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It’s official: Malta has been removed from a list of jurisdictions with weak measures for combatting money laundering and financial crime.

Europe’s Financial Action Task Force (FATF) confirmed the decision today (17 June) at the end of the FATF plenary meeting in Berlin, Germany.

Earlier this week, news spread through local media outlets that Malta was on track to be struck off the so-called grey list and added to the white list.

Malta’s iGaming industry widely welcomed the good news. Speaking to iGamingNEXT, however, key executives also expressed caution. They stressed the need for Malta to maintain the highest compliance standards to avoid being classified as a high-risk jurisdiction once again.

Alan Alden, Roger Strickland Jr, Russell Mifsud, Enrico Bradamante and Ivan Filletti

Enrico Bradamante, founder at iGEN

The gambling sector was relieved to see Malta exit the FATF grey list, said Enrico Bradamante, who commented on behalf of industry association iGEN.

iGEN commended the government and all the institutions that have worked to address the shortcomings reported over the last years.

The association now hopes that financial institutions will soon lift the enhanced scrutiny, which resulted in increased costs and operational complexity.

Russell Mifsud, gaming director at KPMG Malta

Elsewhere, Russell Mifsud, gaming director at KPMG Malta, said: “The grey list lifting brings Malta back its degree of credibility, while diffusing inherent scepticism at both operational and investor level.

“The journey of transitioning back to the white list gives Malta the opportunity to come back stronger than it has ever been and to continue building on its ecosystem as the iGaming capital of the world.”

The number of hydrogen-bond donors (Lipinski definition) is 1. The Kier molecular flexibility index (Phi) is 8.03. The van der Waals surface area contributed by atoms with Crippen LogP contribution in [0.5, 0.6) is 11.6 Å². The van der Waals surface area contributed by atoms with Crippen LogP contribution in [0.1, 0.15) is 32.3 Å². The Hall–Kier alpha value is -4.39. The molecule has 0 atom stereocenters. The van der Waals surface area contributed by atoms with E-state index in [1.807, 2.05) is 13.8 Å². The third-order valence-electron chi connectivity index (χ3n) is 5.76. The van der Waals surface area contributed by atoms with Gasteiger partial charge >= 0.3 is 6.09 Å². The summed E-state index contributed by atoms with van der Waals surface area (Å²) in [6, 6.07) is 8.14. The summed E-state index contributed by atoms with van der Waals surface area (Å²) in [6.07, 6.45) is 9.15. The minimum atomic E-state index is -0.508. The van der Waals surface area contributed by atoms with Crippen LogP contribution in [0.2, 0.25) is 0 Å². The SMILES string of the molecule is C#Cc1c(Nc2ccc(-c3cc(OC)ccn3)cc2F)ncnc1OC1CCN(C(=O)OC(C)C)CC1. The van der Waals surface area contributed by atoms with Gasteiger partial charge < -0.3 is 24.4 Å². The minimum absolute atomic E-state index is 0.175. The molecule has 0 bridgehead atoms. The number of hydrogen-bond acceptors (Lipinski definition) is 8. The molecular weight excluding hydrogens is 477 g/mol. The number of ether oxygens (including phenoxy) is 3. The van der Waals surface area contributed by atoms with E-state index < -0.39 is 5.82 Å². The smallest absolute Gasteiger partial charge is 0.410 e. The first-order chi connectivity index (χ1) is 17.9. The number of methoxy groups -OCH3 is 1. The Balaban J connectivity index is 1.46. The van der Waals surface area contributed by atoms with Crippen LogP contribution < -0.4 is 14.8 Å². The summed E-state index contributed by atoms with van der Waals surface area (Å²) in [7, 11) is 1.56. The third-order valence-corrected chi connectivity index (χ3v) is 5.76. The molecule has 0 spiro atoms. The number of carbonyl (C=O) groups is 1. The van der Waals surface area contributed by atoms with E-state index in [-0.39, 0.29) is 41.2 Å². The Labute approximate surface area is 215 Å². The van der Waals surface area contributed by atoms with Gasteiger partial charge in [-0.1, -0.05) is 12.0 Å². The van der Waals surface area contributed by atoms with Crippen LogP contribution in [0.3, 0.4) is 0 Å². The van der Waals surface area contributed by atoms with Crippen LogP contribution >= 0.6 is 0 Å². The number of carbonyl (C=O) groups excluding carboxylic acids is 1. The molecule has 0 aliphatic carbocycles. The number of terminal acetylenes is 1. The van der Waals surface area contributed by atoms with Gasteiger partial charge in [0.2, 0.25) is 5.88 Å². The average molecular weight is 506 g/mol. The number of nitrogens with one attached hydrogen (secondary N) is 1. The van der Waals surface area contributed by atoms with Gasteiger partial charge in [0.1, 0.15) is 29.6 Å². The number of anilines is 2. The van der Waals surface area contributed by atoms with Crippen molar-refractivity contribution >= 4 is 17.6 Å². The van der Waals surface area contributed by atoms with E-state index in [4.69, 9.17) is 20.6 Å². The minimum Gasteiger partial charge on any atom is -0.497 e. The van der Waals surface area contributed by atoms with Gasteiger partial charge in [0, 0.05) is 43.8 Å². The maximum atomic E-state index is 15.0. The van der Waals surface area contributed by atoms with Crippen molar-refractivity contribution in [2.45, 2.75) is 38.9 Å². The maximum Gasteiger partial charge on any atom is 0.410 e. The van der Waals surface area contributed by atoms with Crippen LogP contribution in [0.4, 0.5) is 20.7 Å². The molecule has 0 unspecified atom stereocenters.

He also pointed out that Malta’s challenge will be to maintain the rigorous standards it has committed to, while remaining business-friendly and sustainable when compared to other competing jurisdictions.

Roger Strickland Jr, iGaming director at CSB Group

Roger Strickland Jr, iGaming director at CSB Group, told iGaming NEXT: “The grey listing was more serious than many people admitted, and we now need to keep up the high standards.”

He added the enhanced due diligence had heavily affected banking transactions, while negative news about the country could have weakened investor confidence among those looking to acquire or buy into iGaming companies based on the island had Malta remained on the list for much longer.

Alan Alden, general secretary at Malta Remote Gaming Council

Meanwhile, Alan Alden, director of Kyte Consultants and general secretary of the Malta Remote Gaming Council said: “This is very good news for Malta. It’s a pity we had to go through the greylisting, but thankfully it didn’t last that long.

“Malta now needs to keep its reputation intact and build on the successes of the past. We hope to see an increase of new investors coming to Malta. We have a well-developed gaming ecosystem that is rearing to go.”

Ivan Filletti, CEO at iGaming Malta

Finally, Ivan Filletti, CEO of GamingMalta, a foundation tasked with promoting Malta’s iGaming sector internationally, said: “The FATF’s decision shows that Malta is a trustable jurisdiction fully equipped to fight financial crime.

“Our established gaming ecosystem, experienced talent and good governance framework will continue to not only support global businesses and start-ups alike, but also help them thrive.”

Malta will now work with FATF regional partner MONEYVAL, of which it is a member, to continue strengthening its AML regime.

Photo: © Hervé Cortinat / OECD

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